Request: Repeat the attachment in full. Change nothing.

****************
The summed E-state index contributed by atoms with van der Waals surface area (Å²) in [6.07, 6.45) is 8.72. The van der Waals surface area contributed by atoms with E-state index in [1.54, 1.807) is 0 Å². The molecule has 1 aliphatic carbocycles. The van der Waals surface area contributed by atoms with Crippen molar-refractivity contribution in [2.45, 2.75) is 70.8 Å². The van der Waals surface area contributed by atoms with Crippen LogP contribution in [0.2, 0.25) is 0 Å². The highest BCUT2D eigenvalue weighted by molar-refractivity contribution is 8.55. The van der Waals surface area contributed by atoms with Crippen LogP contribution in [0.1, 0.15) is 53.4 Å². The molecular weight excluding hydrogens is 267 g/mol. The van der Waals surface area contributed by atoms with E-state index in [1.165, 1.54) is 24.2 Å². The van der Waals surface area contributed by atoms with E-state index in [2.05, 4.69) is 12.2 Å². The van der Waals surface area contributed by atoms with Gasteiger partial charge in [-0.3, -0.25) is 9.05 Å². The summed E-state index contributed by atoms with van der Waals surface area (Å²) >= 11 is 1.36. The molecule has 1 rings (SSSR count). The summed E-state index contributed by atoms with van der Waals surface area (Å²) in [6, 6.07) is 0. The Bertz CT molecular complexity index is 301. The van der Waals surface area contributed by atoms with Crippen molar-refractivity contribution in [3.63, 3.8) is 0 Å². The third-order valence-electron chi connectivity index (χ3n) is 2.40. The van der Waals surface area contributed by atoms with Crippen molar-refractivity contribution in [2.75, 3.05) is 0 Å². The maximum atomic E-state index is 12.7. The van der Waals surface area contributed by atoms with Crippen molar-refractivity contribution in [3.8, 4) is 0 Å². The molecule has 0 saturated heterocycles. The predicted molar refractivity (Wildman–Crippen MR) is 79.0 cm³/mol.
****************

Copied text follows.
The summed E-state index contributed by atoms with van der Waals surface area (Å²) in [6.07, 6.45) is 8.72. The van der Waals surface area contributed by atoms with E-state index in [1.54, 1.807) is 0 Å². The molecule has 1 aliphatic carbocycles. The van der Waals surface area contributed by atoms with Crippen molar-refractivity contribution in [2.45, 2.75) is 70.8 Å². The van der Waals surface area contributed by atoms with Crippen LogP contribution in [0.2, 0.25) is 0 Å². The highest BCUT2D eigenvalue weighted by molar-refractivity contribution is 8.55. The van der Waals surface area contributed by atoms with Crippen LogP contribution in [0.1, 0.15) is 53.4 Å². The molecular weight excluding hydrogens is 267 g/mol. The van der Waals surface area contributed by atoms with E-state index in [1.165, 1.54) is 24.2 Å². The van der Waals surface area contributed by atoms with E-state index in [2.05, 4.69) is 12.2 Å². The van der Waals surface area contributed by atoms with Gasteiger partial charge in [-0.3, -0.25) is 9.05 Å². The summed E-state index contributed by atoms with van der Waals surface area (Å²) >= 11 is 1.36. The molecule has 1 rings (SSSR count). The summed E-state index contributed by atoms with van der Waals surface area (Å²) in [6, 6.07) is 0. The Bertz CT molecular complexity index is 301. The van der Waals surface area contributed by atoms with Crippen molar-refractivity contribution in [3.63, 3.8) is 0 Å². The third-order valence-electron chi connectivity index (χ3n) is 2.40. The van der Waals surface area contributed by atoms with Crippen molar-refractivity contribution in [2.75, 3.05) is 0 Å². The maximum atomic E-state index is 12.7. The van der Waals surface area contributed by atoms with Crippen molar-refractivity contribution in [3.8, 4) is 0 Å². The molecule has 0 saturated heterocycles. The predicted molar refractivity (Wildman–Crippen MR) is 79.0 cm³/mol.